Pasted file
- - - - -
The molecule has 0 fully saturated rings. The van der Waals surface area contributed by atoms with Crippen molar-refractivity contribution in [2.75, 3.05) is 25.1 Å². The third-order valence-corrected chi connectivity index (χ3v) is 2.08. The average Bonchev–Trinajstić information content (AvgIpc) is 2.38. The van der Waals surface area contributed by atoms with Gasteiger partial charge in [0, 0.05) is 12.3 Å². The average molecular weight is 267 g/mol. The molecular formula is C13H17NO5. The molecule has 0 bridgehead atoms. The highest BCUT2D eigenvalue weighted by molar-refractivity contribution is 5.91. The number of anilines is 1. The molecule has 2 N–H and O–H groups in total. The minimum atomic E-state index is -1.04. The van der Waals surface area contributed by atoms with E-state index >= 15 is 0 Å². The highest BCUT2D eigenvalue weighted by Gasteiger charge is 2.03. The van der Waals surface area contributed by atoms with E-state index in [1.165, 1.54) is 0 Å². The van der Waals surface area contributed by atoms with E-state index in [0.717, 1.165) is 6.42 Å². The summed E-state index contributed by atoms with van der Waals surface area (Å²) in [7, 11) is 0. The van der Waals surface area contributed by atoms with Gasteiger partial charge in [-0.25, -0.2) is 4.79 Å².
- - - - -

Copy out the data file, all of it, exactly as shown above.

The molecule has 0 fully saturated rings. The van der Waals surface area contributed by atoms with Crippen molar-refractivity contribution in [2.75, 3.05) is 25.1 Å². The third-order valence-corrected chi connectivity index (χ3v) is 2.08. The average Bonchev–Trinajstić information content (AvgIpc) is 2.38. The van der Waals surface area contributed by atoms with Gasteiger partial charge in [0, 0.05) is 12.3 Å². The average molecular weight is 267 g/mol. The molecular formula is C13H17NO5. The molecule has 0 bridgehead atoms. The highest BCUT2D eigenvalue weighted by molar-refractivity contribution is 5.91. The number of anilines is 1. The molecule has 2 N–H and O–H groups in total. The minimum atomic E-state index is -1.04. The van der Waals surface area contributed by atoms with E-state index >= 15 is 0 Å². The highest BCUT2D eigenvalue weighted by Gasteiger charge is 2.03. The van der Waals surface area contributed by atoms with E-state index in [1.165, 1.54) is 0 Å². The van der Waals surface area contributed by atoms with E-state index in [0.717, 1.165) is 6.42 Å². The summed E-state index contributed by atoms with van der Waals surface area (Å²) in [7, 11) is 0. The van der Waals surface area contributed by atoms with Gasteiger partial charge in [-0.25, -0.2) is 4.79 Å².